Blue Orca claimed that since its report, Zhaopin had removed 64 of the 66 employers on its platforms it identified as likely fake.

Seek’s actions speak louder than its words” – Blue Orca Capital

Blue Orca also questioned why, if Zhaopin has really generated so much free cash flow, its indebtedness keeps increasing?

Insider transaction activity

Zooming in on insider transaction activity, it’s interesting to see that no insiders at Seek have purchased stock since Blue Orca’s report was published, according to our records. Normally, if insiders are confident about the future, they buy shares after a short attack in order to take advantage of share price weakness.

SEK-AU (chart)     Source: 2iQ Research

Our data shows that no insiders have purchased Seek shares in the last six months. The last insider purchases were in mid-March when Seek’s share price fell due to Covid-19. It’s worth pointing out here that only one insider bought a large amount of stock at the time. That was Non-Executive Director Leigh Jasper. He bought around 45,000 shares in late February and early March. The last CEO purchase was all the way back in October 2017.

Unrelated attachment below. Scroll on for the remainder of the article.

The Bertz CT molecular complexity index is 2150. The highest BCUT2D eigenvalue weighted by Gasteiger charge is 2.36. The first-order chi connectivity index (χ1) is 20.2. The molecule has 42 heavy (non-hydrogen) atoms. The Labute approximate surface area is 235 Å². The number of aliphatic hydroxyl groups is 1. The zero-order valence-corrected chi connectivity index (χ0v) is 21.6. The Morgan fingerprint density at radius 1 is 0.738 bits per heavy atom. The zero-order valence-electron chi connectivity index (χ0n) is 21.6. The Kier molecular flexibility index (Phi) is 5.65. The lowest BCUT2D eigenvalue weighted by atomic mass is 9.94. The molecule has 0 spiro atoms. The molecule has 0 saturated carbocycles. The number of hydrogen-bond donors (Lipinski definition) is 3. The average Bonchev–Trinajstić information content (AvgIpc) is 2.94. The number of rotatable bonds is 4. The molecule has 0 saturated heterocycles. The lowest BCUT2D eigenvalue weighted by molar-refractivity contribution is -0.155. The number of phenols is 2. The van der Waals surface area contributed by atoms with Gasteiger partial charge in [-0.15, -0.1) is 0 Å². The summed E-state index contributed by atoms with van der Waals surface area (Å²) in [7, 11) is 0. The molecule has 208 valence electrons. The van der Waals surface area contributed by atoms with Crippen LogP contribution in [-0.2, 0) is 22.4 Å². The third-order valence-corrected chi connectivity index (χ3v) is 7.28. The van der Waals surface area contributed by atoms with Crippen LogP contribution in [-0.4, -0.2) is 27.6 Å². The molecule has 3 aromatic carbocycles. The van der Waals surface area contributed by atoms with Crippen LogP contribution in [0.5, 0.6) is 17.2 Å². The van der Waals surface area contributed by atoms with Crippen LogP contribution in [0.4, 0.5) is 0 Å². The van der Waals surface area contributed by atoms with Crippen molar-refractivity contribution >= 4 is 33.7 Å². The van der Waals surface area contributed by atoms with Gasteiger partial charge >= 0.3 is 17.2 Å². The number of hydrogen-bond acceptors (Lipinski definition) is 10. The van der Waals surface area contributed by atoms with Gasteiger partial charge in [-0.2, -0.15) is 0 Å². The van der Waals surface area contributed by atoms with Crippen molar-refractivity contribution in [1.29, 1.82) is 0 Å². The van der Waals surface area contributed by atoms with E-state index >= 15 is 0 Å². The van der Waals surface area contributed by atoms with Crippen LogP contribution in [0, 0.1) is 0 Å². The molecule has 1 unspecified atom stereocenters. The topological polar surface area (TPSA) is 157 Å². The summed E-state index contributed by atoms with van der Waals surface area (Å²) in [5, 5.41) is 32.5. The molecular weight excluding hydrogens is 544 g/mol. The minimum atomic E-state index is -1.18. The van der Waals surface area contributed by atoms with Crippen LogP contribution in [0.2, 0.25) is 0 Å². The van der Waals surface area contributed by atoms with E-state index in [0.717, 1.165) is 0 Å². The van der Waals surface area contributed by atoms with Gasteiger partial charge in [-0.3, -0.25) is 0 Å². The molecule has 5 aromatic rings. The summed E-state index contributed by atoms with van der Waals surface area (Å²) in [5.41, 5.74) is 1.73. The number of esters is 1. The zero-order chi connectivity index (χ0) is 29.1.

Interestingly, our Insider Model gives Seek a score of -4. This indicates that insider sentiment is quite negative at present.

     Source: 2iQ Research

We will note that in Australia, directors of publicly-listed companies have five days to lodge an Appendix 3Y - Change of Director’s Interest Notice form. So, there is a chance insiders bought stock in the past few days. However, in our experience, insiders are usually quick to inform the ASX of their purchases.

Institutional selling

Turning to institutional activity, it’s interesting to see that one of Seek’s largest shareholders, Baillie Gifford, offloaded a large amount of stock in the third quarter of 2020.

According to Bloomberg, the investment management firm, which has generated huge gains from bullish bets on Tesla and Amazon in recent years, reduced its position from 21.1 million shares to 4.7 million shares in Q3. That’s a significant decrease.

Another top shareholder, Fidelity Investment Management, has reduced its position significantly, from 25.7 million shares to 9.6 million shares, this quarter.